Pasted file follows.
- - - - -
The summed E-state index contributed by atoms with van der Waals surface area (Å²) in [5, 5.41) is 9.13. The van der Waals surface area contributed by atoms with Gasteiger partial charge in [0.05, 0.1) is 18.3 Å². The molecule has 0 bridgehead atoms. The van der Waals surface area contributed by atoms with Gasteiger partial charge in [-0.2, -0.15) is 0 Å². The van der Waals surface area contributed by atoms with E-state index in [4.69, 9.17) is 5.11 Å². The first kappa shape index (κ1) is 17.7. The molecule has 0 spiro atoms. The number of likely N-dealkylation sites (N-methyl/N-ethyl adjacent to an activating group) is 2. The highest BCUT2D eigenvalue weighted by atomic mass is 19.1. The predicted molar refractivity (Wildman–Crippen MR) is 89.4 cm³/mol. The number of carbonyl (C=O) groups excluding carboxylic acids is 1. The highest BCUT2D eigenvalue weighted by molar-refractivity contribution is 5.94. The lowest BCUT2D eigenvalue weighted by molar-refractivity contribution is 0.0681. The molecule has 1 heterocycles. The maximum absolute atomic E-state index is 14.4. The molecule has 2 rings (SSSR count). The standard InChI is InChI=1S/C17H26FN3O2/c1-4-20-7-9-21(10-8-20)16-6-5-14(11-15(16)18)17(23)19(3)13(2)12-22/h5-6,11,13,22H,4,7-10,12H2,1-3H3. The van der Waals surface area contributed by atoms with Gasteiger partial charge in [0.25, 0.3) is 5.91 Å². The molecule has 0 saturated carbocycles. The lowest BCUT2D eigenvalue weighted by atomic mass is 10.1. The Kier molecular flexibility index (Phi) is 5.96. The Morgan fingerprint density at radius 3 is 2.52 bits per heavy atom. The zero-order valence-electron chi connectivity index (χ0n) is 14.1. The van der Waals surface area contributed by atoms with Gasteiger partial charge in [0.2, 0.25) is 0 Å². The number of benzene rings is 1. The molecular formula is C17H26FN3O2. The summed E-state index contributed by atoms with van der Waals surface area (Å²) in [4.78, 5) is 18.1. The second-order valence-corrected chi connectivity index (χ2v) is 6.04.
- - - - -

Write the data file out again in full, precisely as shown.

The summed E-state index contributed by atoms with van der Waals surface area (Å²) in [5, 5.41) is 9.13. The van der Waals surface area contributed by atoms with Gasteiger partial charge in [0.05, 0.1) is 18.3 Å². The molecule has 0 bridgehead atoms. The van der Waals surface area contributed by atoms with Gasteiger partial charge in [-0.2, -0.15) is 0 Å². The van der Waals surface area contributed by atoms with E-state index in [4.69, 9.17) is 5.11 Å². The first kappa shape index (κ1) is 17.7. The molecule has 0 spiro atoms. The number of likely N-dealkylation sites (N-methyl/N-ethyl adjacent to an activating group) is 2. The highest BCUT2D eigenvalue weighted by atomic mass is 19.1. The predicted molar refractivity (Wildman–Crippen MR) is 89.4 cm³/mol. The number of carbonyl (C=O) groups excluding carboxylic acids is 1. The highest BCUT2D eigenvalue weighted by molar-refractivity contribution is 5.94. The lowest BCUT2D eigenvalue weighted by molar-refractivity contribution is 0.0681. The molecule has 1 heterocycles. The maximum absolute atomic E-state index is 14.4. The molecule has 2 rings (SSSR count). The standard InChI is InChI=1S/C17H26FN3O2/c1-4-20-7-9-21(10-8-20)16-6-5-14(11-15(16)18)17(23)19(3)13(2)12-22/h5-6,11,13,22H,4,7-10,12H2,1-3H3. The van der Waals surface area contributed by atoms with Gasteiger partial charge in [0.25, 0.3) is 5.91 Å². The molecule has 0 saturated carbocycles. The lowest BCUT2D eigenvalue weighted by atomic mass is 10.1. The Kier molecular flexibility index (Phi) is 5.96. The Morgan fingerprint density at radius 3 is 2.52 bits per heavy atom. The zero-order valence-electron chi connectivity index (χ0n) is 14.1. The van der Waals surface area contributed by atoms with Gasteiger partial charge in [0.2, 0.25) is 0 Å². The number of benzene rings is 1. The molecular formula is C17H26FN3O2. The summed E-state index contributed by atoms with van der Waals surface area (Å²) in [4.78, 5) is 18.1. The second-order valence-corrected chi connectivity index (χ2v) is 6.04.